maximum concentration of 100 IU/100 kcal
• Most formula-fed infants with feed 1 L of formula per day after the first
month of life
• Any infant who receives <1 L or 1 qt of formula per day requires an
alternative way to obtain 400 IU/day of vitamin D
• An infant receiving Vitamin-D fortified formula (>1 L per day) or a child one
year of age or older who is weaned to vitamin-D fortified milk, then further
supplementation is not necessary.
Case #3
You are addressing a group of expectant mothers at a local
health clinic as part of a community education program. You
explain that exclusive breastfeeding is the best nutrition for most
infants after birth. You also explain these infants should receive
Vitamin D supplementation.
•What Vitamin D formulations are available?
•How are we doing as pediatricians with making
recommendations for supplementation with Vitamin D while
breastfeeding?
Forms of Vitamin D Supplements
•Adequate amounts of vitamin D can be achieved by currently
available multivitamin products containing 400 IU of vitamin D
per mL or the newly available preparations that contain 400
IU/mL vitamin D alone without other vitamins.
•These products are available over the counter.
•Prescription preparations of vitamin D have very high
vitamin D concentration and are not for routine home use.
Oral Vitamin D Preparations
How are we doing?
• A minority of breastfed infants receive vitamin D
supplementation.
• Vitamin D use is strongly linked to physician recommendations
• Many parents believe breastmilk has all the needed nutrition.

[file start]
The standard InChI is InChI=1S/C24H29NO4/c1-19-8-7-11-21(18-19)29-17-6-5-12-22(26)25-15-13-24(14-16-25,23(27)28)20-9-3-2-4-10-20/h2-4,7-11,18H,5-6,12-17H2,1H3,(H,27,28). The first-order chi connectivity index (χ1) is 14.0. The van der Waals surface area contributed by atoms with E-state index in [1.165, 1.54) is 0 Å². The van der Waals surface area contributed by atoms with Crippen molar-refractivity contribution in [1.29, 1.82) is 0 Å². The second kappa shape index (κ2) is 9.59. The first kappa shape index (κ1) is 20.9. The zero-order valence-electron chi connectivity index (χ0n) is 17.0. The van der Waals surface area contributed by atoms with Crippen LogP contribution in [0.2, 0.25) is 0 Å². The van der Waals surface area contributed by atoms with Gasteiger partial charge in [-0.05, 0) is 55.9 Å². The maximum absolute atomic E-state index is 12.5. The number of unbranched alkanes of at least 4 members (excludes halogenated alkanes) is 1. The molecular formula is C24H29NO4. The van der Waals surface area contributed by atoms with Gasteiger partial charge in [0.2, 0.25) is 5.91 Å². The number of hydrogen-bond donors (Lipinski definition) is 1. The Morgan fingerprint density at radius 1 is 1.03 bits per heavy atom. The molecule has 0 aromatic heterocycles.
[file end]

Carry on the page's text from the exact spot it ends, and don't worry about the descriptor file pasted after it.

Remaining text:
• Educational efforts directed at physicians and parents are
needed to increase compliance with Vitamin D supplementation
guidelines.
PREP Question
You are seeing an infant in the newborn nursery who was born
this morning to a woman who has hepatitis C virus (HCV)
infection. The infant is healthy. The mother wants to know if she
should breastfeed her infant.
Of the following, the MOST appropriate information to share
with this mother is that:
PREP Question
A.
breastfeeding is contraindicated if the mother has
evidence of liver dysfunction
B.
breastfeeding is contraindicated when a mother has HCV
infection
C.
breastfeeding is recommended if the mother does not
also have hepatitis B virus infection
D.
breastfeeding is recommended if the mother does not
also have human immunodeficiency virus infection
E.
breastfeeding is recommended only if viral cultures of
human milk show no evidence of HCV
PREP Question
A.
breastfeeding is contraindicated if the mother has
evidence of liver dysfunction
B.
breastfeeding is contraindicated when a mother has HCV
infection
C.
breastfeeding is recommended if the mother does not
also have hepatitis B virus infection
D.
breastfeeding is recommended if the mother does not
also have human immunodeficiency virus infection
E.
breastfeeding is recommended only if viral cultures of
human milk show no evidence of HCV
References and Future Reading
– Breastfeeding: More Than Just Good Nutrition. RM Lawrence and RA Lawrence; Pediatrics in Review 2011;
32:267-280; doi:10.1542/pir.32-7-267
– AAP Policy Statement. Breastfeeding and the Use of Human Milk. Pediatrics Vol. 129 No. 3 March 1, 2012 pp.
e827 -e841 (doi: 10.1542/peds.2011-3552)
– PREP 2012, Question 13
– Wagner CL, Freer FR; Section on Breastfeeding and Committee on Nutrition. Prevention of rickets and vitamin
D deficiency in infants, children, and adolescents . Pediatrics. 2008;122:1142-1152.
-Institute of Medicine, Committee to Review Dietary Reference Intakes for Vitamin D and Calcium. Dietary
Reference Intakes for Calcium and Vitamin D. Washington, DC: National Academies Press; 2012.
- Use of Supplemental Vitamin D Among Infants Breastfed for Prolonged Periods. James A. Taylor, Leah J. Geyer
and Kenneth W. Feldman. Pediatrics. 2010;125;105